European drug regulators indicate that they are not recommending an Actos recall, even though the diabetes drug has been linked to an increased risk of bladder cancer. Instead, doctors have been urged to only use Actos as a second or third line of defense for diabetics.
The European Medicines Agency (EMA) issued a clarification of its stance on the safety concerns for Actos on October 21, indicating that the drug is still a valid diabetes treatment. However, due to the Actos bladder cancer risk, it should only be used when other treatments have failed.
The statement is meant to add clarity to the July opinion by the EMA’s Committee for Medicinal Products for Human Use (CHMP), which confirmed that the side effects of Actos include a risk of bladder cancer.
CHMP determined that while there was a risk of bladder cancer, there are still some diabetes patients for whom the risk was appropriate because other drugs fail to bring their diabetes under control. The committee recommended careful screening of patients being prescribed the drug and close monitoring while they are on Actos to watch for signs of bladder cancer. The European Commission still has to agree to adopt the opinion as a decision.
Actos (pioglitazone) was introduced as a treatment option for type 2 diabetes in July, 1999. Until recently, it was Takeda Pharmaceuticals’ best-selling drug, with sales of $3.4 billion last year.
In June, France required a recall of Actos after a review of public insurance data identified an increased incidence of bladder cancer with Actos use.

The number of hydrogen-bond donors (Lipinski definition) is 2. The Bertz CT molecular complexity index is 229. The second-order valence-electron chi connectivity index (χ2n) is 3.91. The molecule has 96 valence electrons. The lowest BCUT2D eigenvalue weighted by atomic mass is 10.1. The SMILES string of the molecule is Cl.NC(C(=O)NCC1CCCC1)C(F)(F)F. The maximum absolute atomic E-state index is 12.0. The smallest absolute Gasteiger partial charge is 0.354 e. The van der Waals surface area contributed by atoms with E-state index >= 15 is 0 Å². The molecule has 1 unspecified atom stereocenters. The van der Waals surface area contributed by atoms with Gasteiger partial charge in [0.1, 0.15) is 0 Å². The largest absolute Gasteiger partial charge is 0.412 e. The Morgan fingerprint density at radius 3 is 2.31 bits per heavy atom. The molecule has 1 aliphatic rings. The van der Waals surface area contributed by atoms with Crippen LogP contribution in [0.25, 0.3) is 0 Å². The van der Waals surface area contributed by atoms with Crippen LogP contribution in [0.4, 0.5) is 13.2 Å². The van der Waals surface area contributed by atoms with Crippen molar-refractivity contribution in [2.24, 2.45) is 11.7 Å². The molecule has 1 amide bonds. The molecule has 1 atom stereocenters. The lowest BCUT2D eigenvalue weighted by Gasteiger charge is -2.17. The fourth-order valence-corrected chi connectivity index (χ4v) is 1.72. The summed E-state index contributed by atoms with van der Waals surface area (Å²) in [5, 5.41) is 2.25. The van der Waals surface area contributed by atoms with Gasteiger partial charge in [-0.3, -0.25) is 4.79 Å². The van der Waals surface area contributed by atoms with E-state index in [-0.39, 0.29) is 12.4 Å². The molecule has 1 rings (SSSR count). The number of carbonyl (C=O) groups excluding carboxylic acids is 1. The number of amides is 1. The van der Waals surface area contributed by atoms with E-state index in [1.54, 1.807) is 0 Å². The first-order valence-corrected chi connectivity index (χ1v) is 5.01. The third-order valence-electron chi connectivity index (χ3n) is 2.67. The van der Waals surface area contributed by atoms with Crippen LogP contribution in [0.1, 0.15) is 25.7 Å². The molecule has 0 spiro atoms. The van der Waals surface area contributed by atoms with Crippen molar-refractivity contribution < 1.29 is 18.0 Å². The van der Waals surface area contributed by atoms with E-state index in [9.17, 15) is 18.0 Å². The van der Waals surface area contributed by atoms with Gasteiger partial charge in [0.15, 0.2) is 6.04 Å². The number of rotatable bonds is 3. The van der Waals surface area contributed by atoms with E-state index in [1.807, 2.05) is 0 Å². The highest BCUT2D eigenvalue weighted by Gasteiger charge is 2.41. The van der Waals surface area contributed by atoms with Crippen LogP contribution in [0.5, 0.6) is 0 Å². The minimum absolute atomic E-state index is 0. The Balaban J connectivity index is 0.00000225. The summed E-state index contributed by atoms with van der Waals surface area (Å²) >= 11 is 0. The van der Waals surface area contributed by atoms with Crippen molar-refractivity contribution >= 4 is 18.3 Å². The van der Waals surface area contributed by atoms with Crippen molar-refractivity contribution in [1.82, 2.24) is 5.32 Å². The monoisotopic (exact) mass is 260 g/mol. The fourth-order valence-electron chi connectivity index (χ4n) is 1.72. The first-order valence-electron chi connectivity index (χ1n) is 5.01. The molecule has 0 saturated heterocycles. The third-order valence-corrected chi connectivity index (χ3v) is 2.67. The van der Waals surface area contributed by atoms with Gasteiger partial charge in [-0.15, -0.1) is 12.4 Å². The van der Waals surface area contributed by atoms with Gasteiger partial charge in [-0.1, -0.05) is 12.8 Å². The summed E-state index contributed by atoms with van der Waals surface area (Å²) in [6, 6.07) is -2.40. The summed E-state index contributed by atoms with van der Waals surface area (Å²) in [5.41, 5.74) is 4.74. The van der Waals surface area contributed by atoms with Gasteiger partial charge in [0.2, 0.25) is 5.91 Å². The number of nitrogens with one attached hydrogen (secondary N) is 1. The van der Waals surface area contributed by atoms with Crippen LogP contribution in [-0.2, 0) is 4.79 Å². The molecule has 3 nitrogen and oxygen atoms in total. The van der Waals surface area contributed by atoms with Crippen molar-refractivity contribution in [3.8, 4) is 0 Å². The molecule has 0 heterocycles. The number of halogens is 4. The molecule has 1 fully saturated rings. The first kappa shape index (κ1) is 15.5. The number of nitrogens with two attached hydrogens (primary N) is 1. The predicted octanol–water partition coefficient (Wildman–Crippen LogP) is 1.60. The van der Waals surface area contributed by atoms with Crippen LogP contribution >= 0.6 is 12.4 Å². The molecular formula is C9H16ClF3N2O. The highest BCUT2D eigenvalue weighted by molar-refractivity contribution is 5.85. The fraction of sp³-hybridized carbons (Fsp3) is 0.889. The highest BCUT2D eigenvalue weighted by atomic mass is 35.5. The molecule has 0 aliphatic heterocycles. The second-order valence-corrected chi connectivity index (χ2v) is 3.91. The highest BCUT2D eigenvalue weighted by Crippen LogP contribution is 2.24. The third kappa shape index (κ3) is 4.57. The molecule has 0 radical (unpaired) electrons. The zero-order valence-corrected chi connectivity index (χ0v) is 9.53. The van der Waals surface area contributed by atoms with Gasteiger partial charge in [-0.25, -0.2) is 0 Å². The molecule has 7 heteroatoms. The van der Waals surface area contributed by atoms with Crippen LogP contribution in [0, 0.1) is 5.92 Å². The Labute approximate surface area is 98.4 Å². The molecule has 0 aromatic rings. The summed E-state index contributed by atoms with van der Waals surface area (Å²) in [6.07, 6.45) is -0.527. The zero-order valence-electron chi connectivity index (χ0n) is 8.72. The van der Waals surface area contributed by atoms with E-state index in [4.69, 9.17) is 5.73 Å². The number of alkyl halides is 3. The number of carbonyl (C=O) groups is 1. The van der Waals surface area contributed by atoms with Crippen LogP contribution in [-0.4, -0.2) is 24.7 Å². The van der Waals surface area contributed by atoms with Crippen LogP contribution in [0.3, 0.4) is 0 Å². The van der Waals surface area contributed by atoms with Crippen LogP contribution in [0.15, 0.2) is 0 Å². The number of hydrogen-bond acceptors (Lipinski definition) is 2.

FDA officials began reviewing the potential risk of Actos bladder cancer problems in September 2010, after interim data from an on-going 10 year study found that users may face an increased risk the longer they take the drug.
In the United States, new Actos cancer warnings were approved by the FDA in August 2011, indicating that patients who use the drug for more than a year may face an increased risk of bladder cancer.
A growing number of individuals throughout the U.S. are pursuing an Actos bladder cancer lawsuit against Takeda, alleging that the drug maker failed to provide adequate warnings for consumers or the medical community. Many of the complaints indicate that Takeda should have removed Actos from the market, arguing that the risk of bladder cancer outweighs the minimal benefits.
Some estimates suggest that more than 1,000 cases may ultimately be included as part of the Actos litigation. A panel of judges is scheduled to meet on December 1 to decide whether all federal Actos lawsuits should be consolidated as part of an MDL, or multidistrict litigation.